Commercial companies are not socially and culturally significant? ITV? The Financial Times? Manchester United? Luis Suarez? The Guardian? Are all home-reared public figures and members of public bodies sympathetic to the prevailing cultural landscape?

We have reached a state in our social evolution which is rightly the source of some pride. When there is overt racism, or sexism or homophobia, we take it seriously.

Overt racism will not be tolerated. Overt racism is unusual. The pernicious stuff that pervades the elite institutions can stay. Did you see many black faces at the Leveson Inquiry into media standards? Many black faces on the Royal Family’s balcony? Many Jews in the SNP?

I spent quite a lot of time at the end of the Stephen Lawrence trial telling radio interviewers that there has been a step change in British attitudes over the 18 years it took to bring Stephen’s killers to justice. And my argument was that one of the most obvious manifestations of that change was that when the England football captain stood accused of a single racist comment, the will of the people – as expressed by the judicial authorities – was that he should answer to that in court.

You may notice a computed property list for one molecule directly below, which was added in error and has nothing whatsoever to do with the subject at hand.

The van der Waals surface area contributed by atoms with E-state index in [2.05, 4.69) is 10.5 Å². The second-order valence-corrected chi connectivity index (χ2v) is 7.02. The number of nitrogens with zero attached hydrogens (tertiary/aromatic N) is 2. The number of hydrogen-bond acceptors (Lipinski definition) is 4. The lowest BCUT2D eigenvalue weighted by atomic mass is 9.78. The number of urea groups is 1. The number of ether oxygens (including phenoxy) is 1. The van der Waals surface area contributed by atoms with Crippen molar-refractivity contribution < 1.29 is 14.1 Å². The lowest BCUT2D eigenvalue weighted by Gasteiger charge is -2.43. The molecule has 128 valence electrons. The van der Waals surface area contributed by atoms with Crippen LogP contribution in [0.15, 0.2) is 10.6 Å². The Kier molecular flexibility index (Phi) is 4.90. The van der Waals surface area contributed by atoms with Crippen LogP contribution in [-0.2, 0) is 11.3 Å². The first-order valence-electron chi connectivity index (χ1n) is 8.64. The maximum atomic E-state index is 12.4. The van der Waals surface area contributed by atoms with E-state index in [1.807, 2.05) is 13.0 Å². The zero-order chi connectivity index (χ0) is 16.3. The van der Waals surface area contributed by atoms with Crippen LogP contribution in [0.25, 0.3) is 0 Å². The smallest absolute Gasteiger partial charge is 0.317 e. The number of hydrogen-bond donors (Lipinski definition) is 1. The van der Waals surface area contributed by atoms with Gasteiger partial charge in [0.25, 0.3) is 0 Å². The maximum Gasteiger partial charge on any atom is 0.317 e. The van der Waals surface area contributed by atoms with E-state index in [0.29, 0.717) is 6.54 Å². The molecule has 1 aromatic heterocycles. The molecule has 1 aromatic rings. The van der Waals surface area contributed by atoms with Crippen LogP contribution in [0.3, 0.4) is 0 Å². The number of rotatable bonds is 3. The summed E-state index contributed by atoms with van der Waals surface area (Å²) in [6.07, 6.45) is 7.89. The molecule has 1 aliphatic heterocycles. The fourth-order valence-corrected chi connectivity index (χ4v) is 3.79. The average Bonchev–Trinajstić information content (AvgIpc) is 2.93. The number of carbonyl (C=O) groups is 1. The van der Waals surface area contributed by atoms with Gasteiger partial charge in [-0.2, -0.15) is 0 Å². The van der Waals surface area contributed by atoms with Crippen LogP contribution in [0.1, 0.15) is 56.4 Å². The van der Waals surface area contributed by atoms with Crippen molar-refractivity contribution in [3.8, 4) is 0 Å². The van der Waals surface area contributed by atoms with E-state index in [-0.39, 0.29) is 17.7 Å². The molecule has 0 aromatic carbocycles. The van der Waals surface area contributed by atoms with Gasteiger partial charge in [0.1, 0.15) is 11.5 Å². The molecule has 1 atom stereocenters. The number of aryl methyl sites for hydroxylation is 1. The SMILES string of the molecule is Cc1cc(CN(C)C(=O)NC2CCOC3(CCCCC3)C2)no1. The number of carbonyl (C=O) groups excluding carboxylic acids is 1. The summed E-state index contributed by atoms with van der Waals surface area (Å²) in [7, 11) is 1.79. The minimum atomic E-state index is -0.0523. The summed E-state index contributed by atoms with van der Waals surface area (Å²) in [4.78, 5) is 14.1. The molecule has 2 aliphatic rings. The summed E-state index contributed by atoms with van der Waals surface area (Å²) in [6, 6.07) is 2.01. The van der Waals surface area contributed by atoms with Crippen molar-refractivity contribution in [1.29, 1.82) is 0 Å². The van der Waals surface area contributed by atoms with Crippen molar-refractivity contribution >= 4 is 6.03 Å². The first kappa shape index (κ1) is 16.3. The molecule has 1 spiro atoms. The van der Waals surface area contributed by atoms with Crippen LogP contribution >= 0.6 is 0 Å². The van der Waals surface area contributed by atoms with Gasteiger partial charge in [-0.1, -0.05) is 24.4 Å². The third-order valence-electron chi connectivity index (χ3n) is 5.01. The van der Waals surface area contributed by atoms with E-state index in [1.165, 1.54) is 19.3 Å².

The judicial authorities reflect the will of the people? The police reflect the will of the people? Do they? Is anyone else picking up Muir’s theme: Capello – that funny foreigner – has no idea how racially tolerant and enlightened Britain is. Those foreigners knuckle-draggers have no ruddy idea. They can try but – tsk! – they will never be like us.

We are a far-from equitable society and as recession bites one sees challenges for cohesion, but our approach to serious allegations of discrimination represents progress many other societies have yet to achieve.

What was out approach. When Emma West was filmed madly ranting about the foreigners on a Croydon tram, members of British society took to twitter and called for her to be raped and murdered. Progress?

Contrast the accounts of black footballers playing in Italy’s Serie A with those who, by and large, are able to ply their trade in the Premier League and Football League without serial indignity.